3. You make an interesting point Brad, but a point totally dependent on the literal interpretation of the Bible. Many Christians believe in the presence of God and Jesus, while still understanding the Bible was written by MAN and therefore not infallible. The essential goal of a Christian is to bask in and share God’s love (and I fail to see how this is contradictory to “values of kindness and reason”). The basis of the Ten Commandments (written by God, not man) is to love; love your parents, love your God, love yourself, love your neighbors. If you have a problem with love, I’m sorry. As a kid who has asked many of the same questions you have about God and religion, I can understand where you’re coming from; the Bible raises a lot of questions and is in fact contradictory. However if you take it as a whole, the theme of the book is that Jesus loved us so much he died for our sins. I’m sorry that you can’t see that. I also have a problem with how you say that religion is “beneath the dignity of intelligent human beings”. I would argue that being humble and being able to acknowledge a more intelligent power is NOT degrading for humans; a truly wise person acknowledges that he doesn’t know everything, and suggesting that humans in general are too intelligent to imagine anything better is not only cocky but naive. While I won’t argue with you that there aren’t some deluded Christians in the world, or that evolution doesn’t exist and the world was created in six literal days, I think your viewpoint on Christianity as whole is pedantic and provincial at the same time- if you stop thinking of Christianity in a box, and stop looking down on everyone else, you might just learn something.

  4. If people who believe as Brad does are correct in their beliefs, we Christians have absolutely nothing to worry about. If we are correct, however, Brad has everything to worry about. Brad, please don’t feel sorry for the students who prayed around the pole on September 23. They are living in God’s will. There is no more fulfilling place to live. Since the Bible tells us to pray for those who “persecute” us, I’m sure those students even prayed for you.

  5. Thanks for the article. Its refreshing to know that there are Leesville High students who are not ashamed to express their faith in God, the Creator of the universe. You are supported by many fellow believers who do not accept the poisoned rhetoric and verbal attacks of this world which attempts to elevate the depravity of man above the Creator and Savior of the world.

  6. I sat here for hours trying to figure out how to respond to this. Trying to come up with the right words to reflect my feelings for the students that partook in the “See You at the Pole” and any religious event for that matter. So I tried to put myself in their shoes. Believing that Christianity is the answer for my life, that Jesus was born of a virgin, that the earth was created in six literal days, that a snake, a donkey and a burning bush spoke a human language, that the sun stood still to help Joshua win a battle, that witches, wizards and sorcerers really exist, that mental illness is caused by demons and that a “devil” exists with wings exists and causes evil. I would have to ignore the many other versions of Jesus that were also born of a virgin and sacrificed to save human kind. For instance Mirtha, the ancient sun-god born around 600 BC. He too was born of a virgin, which was also celebrated on December 25th, Magi brought him gifts, his first worshippers were shepherds and was followed by 12 companions who which he also celebrated “Last Supper” with , he was slain upon a cross to make atonement for humankind and take away the sins of the world, and his ascension to heaven was celebrated at the spring equinox (Easter). I also ignored the many contradictions in the bible pertaining to killing our fellow man (Ex. 20:13, Ex. 32:27), slavery (Lev. 25:45-46, Is. 56:8), telling lies (Ex. 20:16, 1 Kings 22:23), and if god is good or evil (Psa. 145:9, Is. 45:7), and overlooked the degrading things said about women (1 Tim. 2:11-14, Ex. 22:18). Ignoring the great works of so many great scientist/philosophers and all the religious dogma’s that are no longer tenable, I then tried to answer a few questions that someone of the Christian faith should be answer and logically. Is a higher judge of truth than reason? What is morality and is it possible without a deity? Why did god create evil? What is wrong with skepticism? What is god exactly and why do you think he exists?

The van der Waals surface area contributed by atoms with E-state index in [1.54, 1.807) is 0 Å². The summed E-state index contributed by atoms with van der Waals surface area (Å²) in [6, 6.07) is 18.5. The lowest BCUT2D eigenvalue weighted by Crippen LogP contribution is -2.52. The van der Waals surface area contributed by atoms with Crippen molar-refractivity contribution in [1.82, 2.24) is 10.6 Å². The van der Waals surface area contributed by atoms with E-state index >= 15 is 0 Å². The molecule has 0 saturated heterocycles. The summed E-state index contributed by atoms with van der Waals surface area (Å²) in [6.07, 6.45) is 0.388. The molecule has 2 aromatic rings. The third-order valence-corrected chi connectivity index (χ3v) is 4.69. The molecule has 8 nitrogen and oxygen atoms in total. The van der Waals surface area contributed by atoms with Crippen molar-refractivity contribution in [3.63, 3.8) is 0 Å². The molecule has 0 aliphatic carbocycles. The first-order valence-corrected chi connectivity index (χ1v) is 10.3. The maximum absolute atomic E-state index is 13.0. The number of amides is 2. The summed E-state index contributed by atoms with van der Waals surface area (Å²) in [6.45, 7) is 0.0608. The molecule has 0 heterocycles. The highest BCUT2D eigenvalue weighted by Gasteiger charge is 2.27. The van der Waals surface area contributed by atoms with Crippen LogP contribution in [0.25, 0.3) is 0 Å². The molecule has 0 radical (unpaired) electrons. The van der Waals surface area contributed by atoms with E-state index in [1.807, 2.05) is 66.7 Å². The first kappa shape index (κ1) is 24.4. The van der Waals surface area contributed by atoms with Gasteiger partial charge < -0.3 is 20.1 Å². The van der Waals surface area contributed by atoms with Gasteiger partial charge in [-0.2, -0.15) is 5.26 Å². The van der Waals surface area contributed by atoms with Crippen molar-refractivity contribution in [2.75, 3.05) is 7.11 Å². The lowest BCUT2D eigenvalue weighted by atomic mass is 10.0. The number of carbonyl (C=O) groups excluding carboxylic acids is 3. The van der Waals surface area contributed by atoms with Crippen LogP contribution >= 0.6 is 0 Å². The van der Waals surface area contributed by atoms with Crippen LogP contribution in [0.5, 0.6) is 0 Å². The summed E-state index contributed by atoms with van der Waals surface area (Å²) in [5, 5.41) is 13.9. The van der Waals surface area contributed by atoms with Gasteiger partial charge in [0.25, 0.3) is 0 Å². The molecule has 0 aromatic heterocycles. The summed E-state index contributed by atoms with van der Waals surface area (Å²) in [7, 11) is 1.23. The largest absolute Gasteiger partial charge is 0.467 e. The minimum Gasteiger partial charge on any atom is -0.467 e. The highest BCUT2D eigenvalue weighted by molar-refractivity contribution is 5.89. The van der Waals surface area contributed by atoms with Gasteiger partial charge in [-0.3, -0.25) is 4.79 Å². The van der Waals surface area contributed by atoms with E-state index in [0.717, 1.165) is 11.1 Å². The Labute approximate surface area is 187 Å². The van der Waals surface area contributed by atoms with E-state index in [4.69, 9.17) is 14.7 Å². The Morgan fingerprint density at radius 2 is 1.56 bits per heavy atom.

Well, the truth is that I feel sorry for these students. Not only for how they were treated by their fellow peers (let’s hope that the Leesville High students can show a little more respect and have a bit more self control in the future), but with their beliefs. They are in fact delusional. I would like to quote the great Robert Pirsig’s observation in Lila that “when one person suffers from a delusion it is called insanity. When many people suffer from a delusion it is called religion.” Have these children really researched other religions, religious history, evolution, natural selection, physics, and philosophy? I think not. More than likely, as with most of the faithful population, they have been attending “Sunday School” since they where children and have been brain washed to believe in god, just as many children are raised to believe in Santa Claus or the Tooth Fairy. We must start believe in ourselves and throw away the notion of original sin (a primitive idea for which salvation is religions offer to solve a problem of its own making), substitutionary forgiveness, external punishment, and humble worship. All of these are concepts are beneath the dignity of intelligent human beings and conflict with the values of kindness and reason. Religion is nothing more than a group of barbaric ideas for primitive cultures cowering in fear and ignorance. I can only hope that one day these children will expand their minds beyond that of the church.